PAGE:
Picture: SOWETAN/ANTONIO MUCHAVE
Picture: SOWETAN/ANTONIO MUCHAVE

Massmart, owner of household brands such as Makro and Game, is braced for more pain as its lower-earning customers are being left out of the country’s economic recovery.

The subsidiary of Walmart, the biggest retailer in the world, said interim earnings could fall around 70% to end-March. Investors punished the company by pushing its shares down almost a fifth, the largest one-day drop on record.

Earnings would be hit by restructuring costs of about R166m, with some of its staff departing instead of relocating from Durban to Johannesburg.

"Whilst the positive impact of SA’s political renewal has been good for business confidence, there is little sign currently of any economic recovery among our lower-and middle-income consumers," said Massmart CEO Guy Hayward.

On Thursday, the company gave some indication of the rising pressure on SA’s consumers in a frank trading update that pointed to a tough year for retailers. It is also a signal that rising confidence since the election of President Cyril Ramaphosa is not yet translating to real gains for consumers.

Massmart’s transparency about its difficulties was laudable, with all indications that additional pressure was coming, said independent retail analyst Syd Vianello.

Consumers were likely to be on the receiving end of another fuel increase of about R1 at the end of May — something the company did not mention — while the one percentage point rise in value-added tax from April was likely to start filtering through from June, he said.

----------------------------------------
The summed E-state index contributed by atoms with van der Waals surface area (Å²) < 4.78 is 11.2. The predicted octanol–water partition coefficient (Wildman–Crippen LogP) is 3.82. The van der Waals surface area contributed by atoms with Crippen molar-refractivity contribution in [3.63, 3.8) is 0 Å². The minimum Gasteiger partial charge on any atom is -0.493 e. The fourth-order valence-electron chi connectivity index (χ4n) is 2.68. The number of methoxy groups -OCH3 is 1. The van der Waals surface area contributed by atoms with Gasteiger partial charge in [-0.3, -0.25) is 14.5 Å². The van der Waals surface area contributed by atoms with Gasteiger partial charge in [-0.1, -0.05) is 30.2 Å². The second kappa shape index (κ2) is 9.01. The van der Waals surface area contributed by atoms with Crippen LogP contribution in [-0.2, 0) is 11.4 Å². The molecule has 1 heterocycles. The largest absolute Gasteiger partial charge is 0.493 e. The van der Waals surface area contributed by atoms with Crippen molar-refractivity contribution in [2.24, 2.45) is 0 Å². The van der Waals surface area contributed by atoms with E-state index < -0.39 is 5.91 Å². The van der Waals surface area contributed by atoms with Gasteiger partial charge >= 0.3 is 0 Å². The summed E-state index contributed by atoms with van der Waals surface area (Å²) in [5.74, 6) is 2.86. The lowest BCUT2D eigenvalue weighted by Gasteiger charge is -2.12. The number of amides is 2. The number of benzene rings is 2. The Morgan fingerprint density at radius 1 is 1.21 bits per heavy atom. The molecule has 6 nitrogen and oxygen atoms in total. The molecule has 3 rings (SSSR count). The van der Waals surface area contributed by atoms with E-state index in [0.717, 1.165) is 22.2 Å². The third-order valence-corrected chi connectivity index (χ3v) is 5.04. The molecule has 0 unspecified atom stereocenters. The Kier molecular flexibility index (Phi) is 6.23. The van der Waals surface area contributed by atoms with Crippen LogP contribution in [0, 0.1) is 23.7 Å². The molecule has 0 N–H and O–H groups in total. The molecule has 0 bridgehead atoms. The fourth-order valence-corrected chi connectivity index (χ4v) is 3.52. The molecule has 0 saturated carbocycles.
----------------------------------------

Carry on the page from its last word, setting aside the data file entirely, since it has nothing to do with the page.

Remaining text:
Taxi fares had recently climbed about 10%, and further increases were likely.

"Those numbers show consumers are under serious pressure. Political uncertainty does impact consumer purchasing patterns, whether you like it or not," Vianello said.

Domestic risks, including the land expropriation issue, could weigh on retail spending for a long time, particularly when it came to durable goods.

Hayward said in Thursday’s statement that the retailer had started a section 189 retrenchment process.

Massmart said it expected to report on August 23 that its headline earnings per share for the six months to end-June had declined 58%-68%. Excluding restructuring costs, headline earnings per share were expected to decline 36%-46%.

Massmart’s share price closed 17.96% down at R115, a six-month low, wiping out R5.4bn in shareholder value. It has declined 30.76% so far in May and 17.56% so far in 2018. The JSE’s general retail index has lost 7.53% in 2018.

This story has been amended to reflect that earnings would be hit by restructuring costs of about R166m. It was previously reported that the amount was R300m. ​

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